I sent my daughter a photo message recently – a version of the “Keep Calm and Carry On” poster that said, “Keep Calm and Sing Me Soft Kitty,” a nod to one of our favorite TV shows.
Hannah replied: “OMG.”
“IKR?!” I texted back. (I know, right?!)
I could almost hear her eyes roll. Then she typed back:
Never miss a local story.
“You are one mom who tries REALLY hard to be a hip young person.”
What do you mean, tries?
If I weren’t hip and young, would I even comprehend the side-splitting, tear-inducing humor of my new favorite website, When Parents Text?
I was browsing the clearance table at a local bookstore recently and came across a little paperback, “When Parents Text: So Much Said … So Little Understood,” which is based on the website, WhenParentsText.com, created by Lauren Kaelin and Sophia Fraioli.
Opened the book to this gem:
DAD: What does Totes Magoats mean?
DAD: Totally what?
ME: It’s just an expression. Magoats rhymes with totes so people say it.
DAD: I think life is just passing me by.
Then I saw this, which persuaded me to buy the book. (Not that I needed much persuasion, as I was literally LOL in the bookstore.)
MOM: Do you want waffles or muffins for breakfast? Just text “A1” for waffles or “B1” for muffins.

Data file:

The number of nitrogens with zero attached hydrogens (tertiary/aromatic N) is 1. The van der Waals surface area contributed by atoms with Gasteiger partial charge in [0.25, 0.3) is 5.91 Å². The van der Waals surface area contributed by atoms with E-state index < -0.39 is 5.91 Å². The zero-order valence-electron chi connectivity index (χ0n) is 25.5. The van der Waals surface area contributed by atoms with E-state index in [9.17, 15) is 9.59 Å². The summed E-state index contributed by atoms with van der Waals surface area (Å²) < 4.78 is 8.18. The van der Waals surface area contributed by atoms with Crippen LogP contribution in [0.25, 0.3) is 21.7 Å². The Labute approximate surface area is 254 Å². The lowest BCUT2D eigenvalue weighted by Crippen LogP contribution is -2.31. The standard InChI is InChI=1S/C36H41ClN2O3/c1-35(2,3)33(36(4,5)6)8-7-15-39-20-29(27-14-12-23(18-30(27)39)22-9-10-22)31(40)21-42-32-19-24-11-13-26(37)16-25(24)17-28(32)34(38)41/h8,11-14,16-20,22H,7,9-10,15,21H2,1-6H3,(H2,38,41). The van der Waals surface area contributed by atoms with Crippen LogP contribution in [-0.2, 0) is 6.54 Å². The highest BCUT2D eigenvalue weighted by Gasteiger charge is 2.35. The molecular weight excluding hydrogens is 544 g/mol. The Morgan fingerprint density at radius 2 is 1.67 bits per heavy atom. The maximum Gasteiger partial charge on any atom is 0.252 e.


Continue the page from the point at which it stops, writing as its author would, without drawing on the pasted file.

ME: Why did you go through all that trouble? Why can’t I just text “waffles” or “muffins”?
MOM: We are texting in code! ;););) :)
MOM: A1 or B1?
MOM: Sooo … A1?
ME: Mom. Yes.
MOM: I think I would rather have muffins. I’m making muffins.
DAD: Explain hipsters.
ME: HAHA basically moms hairdresser
DAD: Rudolfo? Or the chubby lady who feeds the dogs?
I don’t text my parents. Not long ago I had to ask them to keep their cellphone turned on after making calls because mobile phones are designed to receive calls as well, and someone – their daughter, perhaps – might actually try to call them sometime.
They’ve since mastered Facebook and Skype. They enjoy their Hyundai’s Bluetooth a little too much sometimes, calling on the way back from Costco just to tell me they bought a case of merlot. (“Hope they don’t stop us at the border!”)
But they don’t text. They “don’t believe in it.” If they did, though, I could envision an exchange like this one, from WhenParentsText:
MOM: what do u wanna get ur friendz for xmas? coffee cake? ice cream? hoop earrings?
ME: why would my friends want any of those things?
MOM: not sure, i have extra in the basement
DAD: would ya’ll take me to the itunes store…i don’t know where its located…is it on S. Congress?
MOM: FYI: PLZ be careful with shiskabobs. Dogs can swallow them and stab their hearts.
My children find that hilarious, as some of our text-message exchanges seem every bit as hapless or corny as the WhenParentsText examples. Me being a parent and all.
HANNAH: Heading home now.
MOM: OK, see you at home :(
MOM: I meant :). I’ll be happy to see you. That was a typo.
MOM: I love you.
MOM: Never doubt that.
HANNAH: Mom. I know.
LOL. (Little Old Lady? Lots of love?) At least I know the way to the iTunes store.